We're visiting family in Seattle, and I am hoping that someone can help us to find the Rummer houses that are Eichler copies. Also, is there any other interesting mid-century stuff we should see while we're here?
Thanks for the help.
Dave: Bob Rummer built most of his homes in the Portland, Oregon area. In the late 60s, a builder from the Tacoma area "borrowed" a set of plans from Rummer and built a half dozen homes in the Lakewood, WA area near Tacoma (which were copies Jones & Emmons style A-frames designed for Eichler). From what I have heard, these homes have been butcherded over the years and may not be worth the drive from Seattle.
I do know there are plenty of 50s and 60s modern tract and custome homes in the area. Paul Hayden Kirk, for example, designed hundreds of homes in the Seattle area.
Mid-century modern in Seattle? Hmmm. I would start with the Space Needle for one. The Northgate mall is another. You may try this site...
Drop Tom Holst, who runs the site, an email. He may be able to point you to some cool mid-century modern neighborhoods in the Seattle area.
If you want to drive three hours south to Portland, I can point you to hundreds of Rummer homes.
We are going to Portland, so any directions you can supply will be greatly appreciated.
In the meantime, we'll head for the Space Needle.
A Seattle update:
Tom Holst, of http://www.seattlemodern.com set us up with a list of neighborhoods to see. We had a fabulous time! There are some gorgeous midcentury areas in Seattle.
Thanks to the Chatterbox Lounge and your help, we had a great time! :)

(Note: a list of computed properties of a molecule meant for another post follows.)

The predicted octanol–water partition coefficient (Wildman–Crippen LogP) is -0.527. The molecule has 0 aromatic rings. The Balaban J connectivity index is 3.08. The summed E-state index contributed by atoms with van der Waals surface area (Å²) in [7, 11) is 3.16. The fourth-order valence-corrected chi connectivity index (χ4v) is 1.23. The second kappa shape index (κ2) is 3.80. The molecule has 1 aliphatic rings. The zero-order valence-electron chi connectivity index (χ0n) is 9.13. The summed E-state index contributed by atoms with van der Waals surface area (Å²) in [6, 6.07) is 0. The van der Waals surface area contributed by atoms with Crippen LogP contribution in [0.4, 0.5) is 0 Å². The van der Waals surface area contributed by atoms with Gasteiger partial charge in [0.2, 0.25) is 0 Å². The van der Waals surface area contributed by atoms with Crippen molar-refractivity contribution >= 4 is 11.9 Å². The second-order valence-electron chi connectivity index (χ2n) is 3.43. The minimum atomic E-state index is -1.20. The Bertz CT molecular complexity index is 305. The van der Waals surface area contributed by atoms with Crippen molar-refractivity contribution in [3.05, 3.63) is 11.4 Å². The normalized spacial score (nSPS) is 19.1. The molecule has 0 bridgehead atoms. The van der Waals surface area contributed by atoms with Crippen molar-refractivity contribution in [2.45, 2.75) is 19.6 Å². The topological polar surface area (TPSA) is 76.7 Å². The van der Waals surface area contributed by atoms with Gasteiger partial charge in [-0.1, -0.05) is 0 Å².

Joe B. gave us a list of all the Rummer neighborhoods in and around Portland. We saw them all and got a tour of a gorgeous atrium model. The layout is virtually identical to our Eichler.
It was a fascinating tour. I was under the impression that all the Rummers were atrium models, but this is not the case. There are all sorts of Eichler look-a-likes, some remeniscent of those found in Palo Alto's Green Meadow neigborhood.
Just like the Eichler neighborhoods, some of the houses are carefully maintained while others have been remodeled in bizarre ways.
The quality of materials and construction in the one we toured seemed to be at least as good as our Eichler.
The whole experience was a bit like visiting a parallel universe. It was great fun.
THANKS JOE B.
Actually. Rummer built his homes from 18 Eichler plans (10 of Claude Oakland design, 8 of Jones & Emmons design). None, which are from the older Greenmeadow tract. Most of the Rummer homes are from Walnut Creek and San Mateo Highlands plans. He really didn't alter the plans much either. A couple blue prints I matched almost were identical (98%).
I am glad you enjoyed the tour. While there are some really nice Rummers, there are a few bad ones too. But the trend is to restore or update with modernist sensitivity. Hopefully this will continue. The best thing is, though, they are still afforable at $250K!